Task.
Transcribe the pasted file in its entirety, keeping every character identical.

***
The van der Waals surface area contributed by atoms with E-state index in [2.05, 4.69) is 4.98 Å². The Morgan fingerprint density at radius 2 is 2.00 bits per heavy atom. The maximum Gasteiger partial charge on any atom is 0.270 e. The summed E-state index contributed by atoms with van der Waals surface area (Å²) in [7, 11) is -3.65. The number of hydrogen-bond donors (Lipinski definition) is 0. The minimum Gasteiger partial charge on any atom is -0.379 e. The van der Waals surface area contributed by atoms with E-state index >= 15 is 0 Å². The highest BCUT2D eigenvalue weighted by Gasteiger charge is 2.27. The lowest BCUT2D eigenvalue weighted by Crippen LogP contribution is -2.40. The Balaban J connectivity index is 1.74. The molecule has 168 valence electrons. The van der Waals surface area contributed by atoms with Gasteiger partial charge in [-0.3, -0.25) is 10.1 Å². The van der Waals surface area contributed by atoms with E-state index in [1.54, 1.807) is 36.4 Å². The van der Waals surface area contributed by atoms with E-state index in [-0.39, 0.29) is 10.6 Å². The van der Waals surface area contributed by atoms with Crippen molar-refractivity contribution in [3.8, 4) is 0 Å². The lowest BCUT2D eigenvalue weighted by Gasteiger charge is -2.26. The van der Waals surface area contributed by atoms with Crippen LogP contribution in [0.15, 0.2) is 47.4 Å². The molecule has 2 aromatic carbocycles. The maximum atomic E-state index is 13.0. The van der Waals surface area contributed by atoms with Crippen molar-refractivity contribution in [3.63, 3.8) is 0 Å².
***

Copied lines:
The van der Waals surface area contributed by atoms with E-state index in [2.05, 4.69) is 4.98 Å². The Morgan fingerprint density at radius 2 is 2.00 bits per heavy atom. The maximum Gasteiger partial charge on any atom is 0.270 e. The summed E-state index contributed by atoms with van der Waals surface area (Å²) in [7, 11) is -3.65. The number of hydrogen-bond donors (Lipinski definition) is 0. The minimum Gasteiger partial charge on any atom is -0.379 e. The van der Waals surface area contributed by atoms with E-state index >= 15 is 0 Å². The highest BCUT2D eigenvalue weighted by Gasteiger charge is 2.27. The lowest BCUT2D eigenvalue weighted by Crippen LogP contribution is -2.40. The Balaban J connectivity index is 1.74. The molecule has 168 valence electrons. The van der Waals surface area contributed by atoms with Gasteiger partial charge in [-0.3, -0.25) is 10.1 Å². The van der Waals surface area contributed by atoms with E-state index in [1.54, 1.807) is 36.4 Å². The van der Waals surface area contributed by atoms with E-state index in [-0.39, 0.29) is 10.6 Å². The van der Waals surface area contributed by atoms with Crippen molar-refractivity contribution in [3.8, 4) is 0 Å². The lowest BCUT2D eigenvalue weighted by Gasteiger charge is -2.26. The van der Waals surface area contributed by atoms with Crippen LogP contribution in [0.15, 0.2) is 47.4 Å². The molecule has 2 aromatic carbocycles. The maximum atomic E-state index is 13.0. The van der Waals surface area contributed by atoms with Crippen molar-refractivity contribution in [3.63, 3.8) is 0 Å².